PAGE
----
For 4Q13, our expectation is a moderate GDP increase of 0.3% qoq/sa. In this scenario, GDP growth this year reaches 2.3%, slightly higher than our previous forecast (2.1%). For 2014, our growth forecast remains at 1.7%. 

The Monthly Service Survey and its impact on GDP

One additional piece of uncertainty surrounding growth forecasts in 2013 is the incorporation of the Monthly Service Survey (PMS) by census bureau IBGE into National Accounts, starting with the release of 3Q13 figures on December 3. The revision should affect results for three sub-sectors in service GDP: (i) Transportation, storage and mailing; (ii) Information services; and (iii) Other services.

IBGE is still assessing the adjustments that will be implemented. There is still no definition on the deflators that will be used. Furthermore, the abovementioned sub-sectors will not be fully rebuilt, as some information currently applied to the calculation of GDP will be maintained. Hence, there is a lot of uncertainty surrounding the impact that such change will play on GDP growth in 2012 and 2013, the period in which the new survey will affect National Accounts.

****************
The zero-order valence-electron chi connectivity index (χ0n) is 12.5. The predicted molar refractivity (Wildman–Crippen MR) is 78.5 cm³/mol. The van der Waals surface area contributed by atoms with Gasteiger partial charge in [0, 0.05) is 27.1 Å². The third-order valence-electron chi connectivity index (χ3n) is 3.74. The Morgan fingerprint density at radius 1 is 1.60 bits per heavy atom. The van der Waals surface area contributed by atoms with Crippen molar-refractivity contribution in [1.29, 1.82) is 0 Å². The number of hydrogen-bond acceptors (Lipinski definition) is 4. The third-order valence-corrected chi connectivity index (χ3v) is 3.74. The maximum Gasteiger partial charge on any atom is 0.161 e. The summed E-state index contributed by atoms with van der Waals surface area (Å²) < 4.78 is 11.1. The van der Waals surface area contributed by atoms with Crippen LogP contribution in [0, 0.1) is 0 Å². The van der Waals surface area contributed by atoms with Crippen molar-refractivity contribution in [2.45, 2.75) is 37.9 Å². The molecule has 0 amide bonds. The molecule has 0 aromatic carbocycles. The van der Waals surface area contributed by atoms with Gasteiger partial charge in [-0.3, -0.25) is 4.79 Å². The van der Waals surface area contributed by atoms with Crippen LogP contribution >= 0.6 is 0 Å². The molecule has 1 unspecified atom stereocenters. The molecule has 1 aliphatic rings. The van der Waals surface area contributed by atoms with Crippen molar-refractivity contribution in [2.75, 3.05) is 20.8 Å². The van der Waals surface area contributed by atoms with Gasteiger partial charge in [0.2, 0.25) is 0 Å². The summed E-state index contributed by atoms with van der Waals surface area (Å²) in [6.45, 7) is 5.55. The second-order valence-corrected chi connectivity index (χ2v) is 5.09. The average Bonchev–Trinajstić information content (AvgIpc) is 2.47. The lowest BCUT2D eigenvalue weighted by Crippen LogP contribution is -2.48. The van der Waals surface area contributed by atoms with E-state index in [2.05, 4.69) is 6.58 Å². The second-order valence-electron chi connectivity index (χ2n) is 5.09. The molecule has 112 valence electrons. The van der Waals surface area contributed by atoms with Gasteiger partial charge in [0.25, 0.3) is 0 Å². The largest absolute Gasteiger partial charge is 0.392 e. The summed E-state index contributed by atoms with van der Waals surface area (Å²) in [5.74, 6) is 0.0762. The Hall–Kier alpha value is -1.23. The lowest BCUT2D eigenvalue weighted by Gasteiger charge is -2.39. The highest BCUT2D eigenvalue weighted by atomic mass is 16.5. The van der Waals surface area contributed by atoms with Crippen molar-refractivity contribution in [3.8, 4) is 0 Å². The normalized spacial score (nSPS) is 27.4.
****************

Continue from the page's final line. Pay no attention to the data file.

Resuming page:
But some assumptions enable us to estimate the magnitude of this impact. Using data from the Monthly Service Survey and data from National Accounts, including the breakdown by value added to service sub-items, we estimate a slightly-positive impact of 0.1 p.p. on overall growth in 2012. This impact is largely attributable to higher nominal growth in the sub-item “Information services” in the PMS than in National Accounts — if we assume the same deflator. However, the revision may be slightly negative in 2013. PMS figures suggest lower growth in “Other services” than currently estimated by National Accounts, and this item weighs 13.2% on GDP.

Conclusion

Despite a positive surprise with 2Q13 GDP, there are increasing signs that the economy is headed to a contraction in the current quarter. There is evidence of weakening investment and industrial output. In this scenario, growth should reach 2.3% this year, slightly higher than we previously estimated (2.1%). There is uncertainty surrounding the impact on GDP after the inclusion of the Monthly Service Survey in National Accounts, which may change growth readings this year. For 2014, our expectation for GDP growth remains at 1.7%.

Aurélio Bicalho
Economist